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# Project Euler

Posted 2010-03-23 Tags: None

I'm a latecomer to the Project Euler game, but I'm looking for a strong finish.

I've been trying to hone my Python skills, so I Dove Into Python with a vengeance. That didn't quite sate my desire for crazy coding fun, and my good buddy Sean suggested the Infamous FizzBuzz test.

Well, I loved it, and I searched for more similar problems, and I got to the first Project Euler question:

If we list all the natural numbers below 10 that are multiples of 3 or 5, we get 3, 5, 6 and 9. The sum of these multiples is 23. Find the sum of all the multiples of 3 or 5 below 1000.

I was thrilled! A minor modification to my fizzbuzz program and I was off and running. I've currently completed somewhere around 20... but I'll admit that I've skipped to the end am trying my hand at Problem 282, the dreaded Ackermann Function.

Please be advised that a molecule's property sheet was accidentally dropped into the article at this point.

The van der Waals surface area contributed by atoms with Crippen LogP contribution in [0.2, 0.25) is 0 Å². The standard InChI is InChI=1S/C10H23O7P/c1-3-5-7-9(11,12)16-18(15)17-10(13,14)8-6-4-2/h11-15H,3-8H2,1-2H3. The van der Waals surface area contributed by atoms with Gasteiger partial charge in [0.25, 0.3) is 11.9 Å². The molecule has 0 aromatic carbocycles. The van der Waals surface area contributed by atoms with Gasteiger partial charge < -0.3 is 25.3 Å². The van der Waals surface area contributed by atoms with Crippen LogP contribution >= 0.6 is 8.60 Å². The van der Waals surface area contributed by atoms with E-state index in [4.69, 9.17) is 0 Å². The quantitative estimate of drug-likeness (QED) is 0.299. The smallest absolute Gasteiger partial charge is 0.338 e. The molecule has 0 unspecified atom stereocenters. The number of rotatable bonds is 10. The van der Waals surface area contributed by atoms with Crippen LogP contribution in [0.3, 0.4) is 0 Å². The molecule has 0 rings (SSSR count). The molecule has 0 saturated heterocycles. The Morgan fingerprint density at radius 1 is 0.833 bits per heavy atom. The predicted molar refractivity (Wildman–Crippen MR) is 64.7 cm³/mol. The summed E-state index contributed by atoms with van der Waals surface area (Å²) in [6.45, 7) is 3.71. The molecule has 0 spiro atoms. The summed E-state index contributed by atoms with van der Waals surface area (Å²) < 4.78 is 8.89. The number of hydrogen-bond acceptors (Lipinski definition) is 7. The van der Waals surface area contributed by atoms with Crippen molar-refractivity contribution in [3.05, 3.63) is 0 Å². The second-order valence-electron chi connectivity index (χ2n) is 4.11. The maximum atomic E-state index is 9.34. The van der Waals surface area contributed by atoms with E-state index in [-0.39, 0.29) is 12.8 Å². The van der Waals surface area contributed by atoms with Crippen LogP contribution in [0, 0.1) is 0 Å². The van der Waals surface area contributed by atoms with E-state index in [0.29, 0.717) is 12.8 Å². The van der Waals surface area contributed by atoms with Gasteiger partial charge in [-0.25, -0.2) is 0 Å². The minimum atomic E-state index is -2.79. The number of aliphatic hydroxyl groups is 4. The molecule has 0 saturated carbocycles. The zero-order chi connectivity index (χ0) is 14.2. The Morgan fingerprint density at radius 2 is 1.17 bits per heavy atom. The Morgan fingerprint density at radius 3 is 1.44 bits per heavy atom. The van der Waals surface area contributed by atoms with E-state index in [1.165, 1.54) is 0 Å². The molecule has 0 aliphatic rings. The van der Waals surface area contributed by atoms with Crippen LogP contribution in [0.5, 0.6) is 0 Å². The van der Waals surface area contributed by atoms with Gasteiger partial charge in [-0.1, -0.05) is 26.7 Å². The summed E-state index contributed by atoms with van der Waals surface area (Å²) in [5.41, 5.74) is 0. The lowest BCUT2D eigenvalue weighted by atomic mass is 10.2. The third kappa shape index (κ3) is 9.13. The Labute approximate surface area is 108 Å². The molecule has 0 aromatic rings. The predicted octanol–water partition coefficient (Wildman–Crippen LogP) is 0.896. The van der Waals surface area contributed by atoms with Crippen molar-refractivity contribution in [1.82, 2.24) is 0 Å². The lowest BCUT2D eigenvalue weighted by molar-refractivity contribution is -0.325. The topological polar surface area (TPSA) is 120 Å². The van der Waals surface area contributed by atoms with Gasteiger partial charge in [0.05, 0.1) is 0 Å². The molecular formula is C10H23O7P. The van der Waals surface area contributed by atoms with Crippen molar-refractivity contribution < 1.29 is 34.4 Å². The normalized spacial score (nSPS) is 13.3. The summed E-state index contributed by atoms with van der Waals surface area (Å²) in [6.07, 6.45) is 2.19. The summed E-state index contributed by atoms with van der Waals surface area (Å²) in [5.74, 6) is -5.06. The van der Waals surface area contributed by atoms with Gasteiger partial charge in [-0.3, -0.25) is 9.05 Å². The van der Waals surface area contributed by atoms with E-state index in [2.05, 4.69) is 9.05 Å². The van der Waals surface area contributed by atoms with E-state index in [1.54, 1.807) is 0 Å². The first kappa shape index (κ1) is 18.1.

``````import itertools
import math
import operator

def ackermann(m, n):
"""This prints out the ackermann number of (m,n) but it's not
recommended to try doing more than 4,3."""
while m >= 4:
if n == 0:
n = 1
else:
n = ackermann(m, n - 1)
m -= 1
if m == 3:
return (1 << n + 3) - 3
elif m == 2:
return (n << 1) + 3
elif m == 1:
return n + 2
else:  # m == 0
return n + 1

def ackermod(i, j, mod):
"""A modulo Ackermann function"""
if i == 0:
return (j + 1) % mod
if i > 0:
if j == 0:
return ackermod(i - 1, j, mod)
if j > 0:
return ackermod(i - 1, ackermod(i, j - 1, mod), mod)

``````

So - if you're a coder, why don't you try it out?